TL;DR – Dancing with the stars, the #MadeinSingapore way.
Meet 30 year old Mohammad Faliq Rais. If you’re interested to learn Hip-Hop dancing, then you should look for him (I’m not at liberty to give you his number though…).
And if you’re looking to buy an insurance policy to protect yourself against illnesses, death and disability, you could look for him too. Again, I’m not at liberty to give you his number.
But you’ll be surprised that Faliq actually studied and majored in something very different. He actually has a Bachelor’s degree in Mathematical Sciences. (No, he doesn’t use what he studied to calculate his dance moves.)
What’s even more surprising is that although he graduated from Nanyang Technological University, Faliq has never held a full-time job as a salaried employee in a company. Instead, he has been freelancing as a dance instructor and an insurance agent for the past seven years since he graduated. In fact, he has even been a part-time soccer referee a few times.
I spent an afternoon with him to find out about his passion and decision to be a freelancer.
Since his secondary school days, he had been active in a hip-hop dance group as a Co-Curricular Activity in his school, often taking part in competitions and performances. His passion for dancing led to him becoming a freelance dance instructor for schools when he was a freshman in NTU.
One thing led to another and just before graduating from university, he made the big decision of becoming a full-time freelancing dance instructor. And the rest as they all say, is history.
Most typical parents will worry and question the move to freelance, but not Faliq’s. He says that his parents have never questioned nor set any expectations on him. In fact they’ve never asked if he will find a full-time job in a company.
Besides dancing, Faliq also has his hands busy with helping clients with their insurance policies. It’s something that he has as a backup plan.
“If there comes a day that I’m unable to continue as a dance instructor for whatever reason, I have something to fall back on for my income.”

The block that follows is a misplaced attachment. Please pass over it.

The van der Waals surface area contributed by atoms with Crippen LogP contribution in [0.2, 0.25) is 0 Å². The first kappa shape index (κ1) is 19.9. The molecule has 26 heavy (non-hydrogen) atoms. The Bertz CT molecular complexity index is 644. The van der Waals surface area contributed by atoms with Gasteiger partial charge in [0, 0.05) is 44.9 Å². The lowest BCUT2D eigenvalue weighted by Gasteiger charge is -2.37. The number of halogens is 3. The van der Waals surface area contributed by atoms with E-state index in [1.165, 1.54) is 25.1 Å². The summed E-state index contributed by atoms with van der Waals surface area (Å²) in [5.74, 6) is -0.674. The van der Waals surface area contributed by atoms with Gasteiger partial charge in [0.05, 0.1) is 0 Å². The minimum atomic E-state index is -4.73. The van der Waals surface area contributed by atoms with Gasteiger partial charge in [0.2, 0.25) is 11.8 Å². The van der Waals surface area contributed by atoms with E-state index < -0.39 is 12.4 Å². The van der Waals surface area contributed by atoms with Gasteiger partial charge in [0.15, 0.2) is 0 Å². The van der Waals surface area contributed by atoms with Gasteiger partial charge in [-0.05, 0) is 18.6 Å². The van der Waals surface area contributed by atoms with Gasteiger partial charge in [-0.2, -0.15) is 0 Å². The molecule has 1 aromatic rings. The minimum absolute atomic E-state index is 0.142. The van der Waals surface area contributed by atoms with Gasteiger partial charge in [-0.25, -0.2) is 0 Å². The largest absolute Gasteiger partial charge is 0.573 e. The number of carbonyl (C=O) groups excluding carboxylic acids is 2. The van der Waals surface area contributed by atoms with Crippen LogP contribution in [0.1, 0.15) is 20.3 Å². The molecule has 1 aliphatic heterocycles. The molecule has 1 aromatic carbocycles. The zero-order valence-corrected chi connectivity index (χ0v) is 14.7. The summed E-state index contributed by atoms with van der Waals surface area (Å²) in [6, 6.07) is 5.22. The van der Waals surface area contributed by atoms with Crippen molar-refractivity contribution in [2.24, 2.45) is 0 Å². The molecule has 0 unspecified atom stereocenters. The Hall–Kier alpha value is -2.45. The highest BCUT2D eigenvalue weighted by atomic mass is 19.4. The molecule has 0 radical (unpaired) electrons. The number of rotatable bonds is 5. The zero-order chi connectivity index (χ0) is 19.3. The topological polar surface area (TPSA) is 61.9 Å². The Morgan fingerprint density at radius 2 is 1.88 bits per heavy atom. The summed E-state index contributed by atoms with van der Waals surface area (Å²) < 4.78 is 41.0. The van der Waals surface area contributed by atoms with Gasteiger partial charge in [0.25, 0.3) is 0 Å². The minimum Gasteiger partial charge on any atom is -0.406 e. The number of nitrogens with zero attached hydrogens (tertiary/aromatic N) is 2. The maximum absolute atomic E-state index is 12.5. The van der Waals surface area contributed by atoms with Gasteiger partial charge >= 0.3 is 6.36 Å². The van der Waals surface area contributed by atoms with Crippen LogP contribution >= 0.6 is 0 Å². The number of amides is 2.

Yeah, talk about diversification.
But the other reason why he decided to be an insurance agent as Faliq shares, is because there may come a time when schools won’t engage the services of freelance instructors to coach students but employ full-time instructors.
Here’s the other thing, Faliq’s fiancé was also be a freelance dance instructor and they both started out together after graduation. You know what they say about having a life partner with the same passion? Sweet huh?
Of course, because of this, his fiancé understands his decision to freelance and not hold on to a full-time position in a company, and has also never ask if he will work in a company.
Faliq is just one of a pool of 200,000 freelancers and self-employed individuals in Singapore. This means that he is not under the employment of any company or organisation, and this number is set to grow.
As freelancers are not employees in a company. They’re unable to engage the services of a union if they face any grievance or employment issues. But like any other worker, freelancers also have their own set of issues at work. This is why the NTUC has extended its outreach to Freelancers and Self-Employed through its Freelancers and Self-Employed Unit which was set up in 2014 to understand their concerns and work together to find solutions.
With the unit, freelancers and self-employed now have access to some of the programmes under a ‘Pay-Per-Use’ model under the NTUC umbrella such as legal advice and seminars as part of the growing network of the Unusual Labour Movement.
Talking about help, you should know about the Labour Market Report for the first half of 2016 by now.
Well, the main thing is, redundancies are rising, employment growth is becoming flat and the number of job vacancies is being outnumbered by the unemployed.
Anyway, the good news (well, sort of…) is that Singapore is not alone. The decline is global with the banking and oil and gas industry being the worst hit.
Fortunately, there is help for Singaporeans (especially for PMETs) to upgrade during this period of economic restructuring. These include the Professional Conversion Programme, Adapt and Grow Initiative and the Union Training Assistance Programme for locals to tap on.